Abstractions can be causes — a response to professor Hogan

Biology and Philosophy 9 (1):99-103 (1994)
In Can Abstractions be Causes, David Johnson defends the view that abstractions can have causal force. He offers as his own example of natural kinds ecological niches, arguing that the causal force of these niches in nature is akin to the force of Aristotelian final causes. He concludes that, rooted as it is in seventeenth century mechanism, the currently-accepted model of causality which recognises only efficient causes is inadequate to the needs of contemporary science. In Natural Kinds and Ecological Niches — Response to Johnson''s Paper, Melinda Hogan offers a critique of Johnson''s paper which, by begging the question in favor of the very sort of causality Johnson seeks to supplement, misses the epistemological implications of his idea. In this paper I will attempt to clarify and defend Johnson''s position, pointing out some of its implications for the epistemology of science in general.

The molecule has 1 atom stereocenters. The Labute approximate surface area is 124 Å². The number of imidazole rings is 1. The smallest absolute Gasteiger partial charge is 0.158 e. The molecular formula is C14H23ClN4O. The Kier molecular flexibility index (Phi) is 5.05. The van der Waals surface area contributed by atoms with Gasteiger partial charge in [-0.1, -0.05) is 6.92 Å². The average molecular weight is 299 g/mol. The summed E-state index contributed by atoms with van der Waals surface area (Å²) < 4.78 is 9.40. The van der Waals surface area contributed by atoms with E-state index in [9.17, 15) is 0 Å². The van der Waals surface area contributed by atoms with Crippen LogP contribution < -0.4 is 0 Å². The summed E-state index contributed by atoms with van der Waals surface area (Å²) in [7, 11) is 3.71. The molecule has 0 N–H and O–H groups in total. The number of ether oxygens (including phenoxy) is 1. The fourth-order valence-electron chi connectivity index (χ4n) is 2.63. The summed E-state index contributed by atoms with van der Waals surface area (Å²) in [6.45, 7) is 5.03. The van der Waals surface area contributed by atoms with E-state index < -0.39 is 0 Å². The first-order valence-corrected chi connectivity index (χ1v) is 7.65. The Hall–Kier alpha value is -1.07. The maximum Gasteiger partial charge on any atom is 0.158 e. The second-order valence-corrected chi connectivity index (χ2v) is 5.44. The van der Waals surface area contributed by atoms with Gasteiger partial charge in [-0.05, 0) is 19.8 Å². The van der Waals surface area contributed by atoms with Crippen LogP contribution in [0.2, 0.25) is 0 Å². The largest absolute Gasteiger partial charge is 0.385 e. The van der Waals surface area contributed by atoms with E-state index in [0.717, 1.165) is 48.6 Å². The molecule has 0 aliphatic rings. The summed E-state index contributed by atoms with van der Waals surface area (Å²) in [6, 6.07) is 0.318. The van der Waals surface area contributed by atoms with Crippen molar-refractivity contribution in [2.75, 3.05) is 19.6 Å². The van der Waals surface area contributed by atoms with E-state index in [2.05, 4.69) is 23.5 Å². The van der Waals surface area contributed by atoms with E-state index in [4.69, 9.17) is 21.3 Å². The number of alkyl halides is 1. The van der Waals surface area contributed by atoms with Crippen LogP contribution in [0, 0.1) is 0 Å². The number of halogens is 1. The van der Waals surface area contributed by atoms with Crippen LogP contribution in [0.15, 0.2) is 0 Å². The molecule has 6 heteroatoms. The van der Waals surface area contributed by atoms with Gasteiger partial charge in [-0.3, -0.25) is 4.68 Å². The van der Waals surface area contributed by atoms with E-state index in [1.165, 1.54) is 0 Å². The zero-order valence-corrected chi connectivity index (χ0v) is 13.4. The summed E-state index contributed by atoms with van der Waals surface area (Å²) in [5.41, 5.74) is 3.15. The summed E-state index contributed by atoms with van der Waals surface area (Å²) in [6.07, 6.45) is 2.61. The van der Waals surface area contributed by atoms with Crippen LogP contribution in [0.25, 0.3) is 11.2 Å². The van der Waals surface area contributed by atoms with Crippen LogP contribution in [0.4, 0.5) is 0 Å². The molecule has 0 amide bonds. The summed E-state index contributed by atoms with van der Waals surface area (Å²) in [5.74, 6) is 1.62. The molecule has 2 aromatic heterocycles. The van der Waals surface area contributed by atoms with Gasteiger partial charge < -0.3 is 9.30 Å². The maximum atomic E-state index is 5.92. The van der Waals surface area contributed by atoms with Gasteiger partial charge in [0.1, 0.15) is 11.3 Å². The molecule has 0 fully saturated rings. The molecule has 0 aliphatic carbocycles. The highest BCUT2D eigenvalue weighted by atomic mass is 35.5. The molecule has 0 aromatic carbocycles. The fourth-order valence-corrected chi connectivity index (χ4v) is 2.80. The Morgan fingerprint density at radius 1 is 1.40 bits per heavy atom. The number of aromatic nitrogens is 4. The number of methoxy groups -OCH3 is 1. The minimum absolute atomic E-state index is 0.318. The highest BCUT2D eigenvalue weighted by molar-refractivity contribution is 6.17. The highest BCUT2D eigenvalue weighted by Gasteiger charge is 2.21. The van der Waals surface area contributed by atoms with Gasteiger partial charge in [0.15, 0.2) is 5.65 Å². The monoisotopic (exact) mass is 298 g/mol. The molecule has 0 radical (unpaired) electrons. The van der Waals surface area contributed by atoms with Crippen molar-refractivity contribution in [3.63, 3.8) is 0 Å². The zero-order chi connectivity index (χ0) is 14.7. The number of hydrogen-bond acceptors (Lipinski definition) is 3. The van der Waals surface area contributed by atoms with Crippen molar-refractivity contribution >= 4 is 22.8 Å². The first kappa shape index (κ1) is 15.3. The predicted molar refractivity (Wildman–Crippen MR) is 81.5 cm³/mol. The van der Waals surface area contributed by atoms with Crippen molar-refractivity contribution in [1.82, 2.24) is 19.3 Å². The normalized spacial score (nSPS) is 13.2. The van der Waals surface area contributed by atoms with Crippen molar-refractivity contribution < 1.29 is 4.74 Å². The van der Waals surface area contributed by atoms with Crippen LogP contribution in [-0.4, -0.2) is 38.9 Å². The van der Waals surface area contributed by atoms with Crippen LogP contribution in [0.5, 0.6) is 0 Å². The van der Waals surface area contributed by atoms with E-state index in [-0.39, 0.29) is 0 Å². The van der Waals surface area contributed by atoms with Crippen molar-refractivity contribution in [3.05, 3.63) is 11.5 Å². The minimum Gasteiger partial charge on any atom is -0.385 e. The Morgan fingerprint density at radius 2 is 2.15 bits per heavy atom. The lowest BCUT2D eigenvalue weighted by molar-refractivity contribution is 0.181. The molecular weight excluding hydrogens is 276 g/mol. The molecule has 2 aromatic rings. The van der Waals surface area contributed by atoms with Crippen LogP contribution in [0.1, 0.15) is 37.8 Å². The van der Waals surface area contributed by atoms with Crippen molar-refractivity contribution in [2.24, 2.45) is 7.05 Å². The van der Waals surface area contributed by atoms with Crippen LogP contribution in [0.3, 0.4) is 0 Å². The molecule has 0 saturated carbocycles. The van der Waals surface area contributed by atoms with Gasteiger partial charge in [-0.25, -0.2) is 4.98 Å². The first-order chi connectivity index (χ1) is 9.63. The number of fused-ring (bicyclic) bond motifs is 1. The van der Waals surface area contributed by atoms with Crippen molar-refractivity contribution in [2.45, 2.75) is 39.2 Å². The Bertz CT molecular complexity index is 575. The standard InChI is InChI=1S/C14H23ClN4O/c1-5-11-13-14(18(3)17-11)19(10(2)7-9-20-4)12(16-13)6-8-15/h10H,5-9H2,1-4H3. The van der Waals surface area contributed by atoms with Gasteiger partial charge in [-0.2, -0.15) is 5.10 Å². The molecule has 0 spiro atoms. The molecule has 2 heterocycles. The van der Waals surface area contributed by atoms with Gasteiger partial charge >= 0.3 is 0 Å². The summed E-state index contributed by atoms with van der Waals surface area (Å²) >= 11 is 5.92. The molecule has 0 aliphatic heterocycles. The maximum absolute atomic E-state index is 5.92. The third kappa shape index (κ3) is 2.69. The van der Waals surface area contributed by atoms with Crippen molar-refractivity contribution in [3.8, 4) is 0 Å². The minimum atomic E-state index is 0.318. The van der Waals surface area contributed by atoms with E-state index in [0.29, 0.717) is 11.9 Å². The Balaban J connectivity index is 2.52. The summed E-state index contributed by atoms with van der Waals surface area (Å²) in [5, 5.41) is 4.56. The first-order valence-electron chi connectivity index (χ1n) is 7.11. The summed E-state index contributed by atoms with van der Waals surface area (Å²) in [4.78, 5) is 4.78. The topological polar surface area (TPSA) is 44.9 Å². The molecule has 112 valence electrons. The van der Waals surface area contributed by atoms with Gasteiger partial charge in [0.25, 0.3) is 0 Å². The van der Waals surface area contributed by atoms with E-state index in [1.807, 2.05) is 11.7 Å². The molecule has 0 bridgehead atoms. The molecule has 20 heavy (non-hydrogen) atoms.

Keywords Final causality  efficient causality  mechanism
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    David M. Johnson (1990). Can Abstractions Be Causes? Biology and Philosophy 5 (1):63-77.
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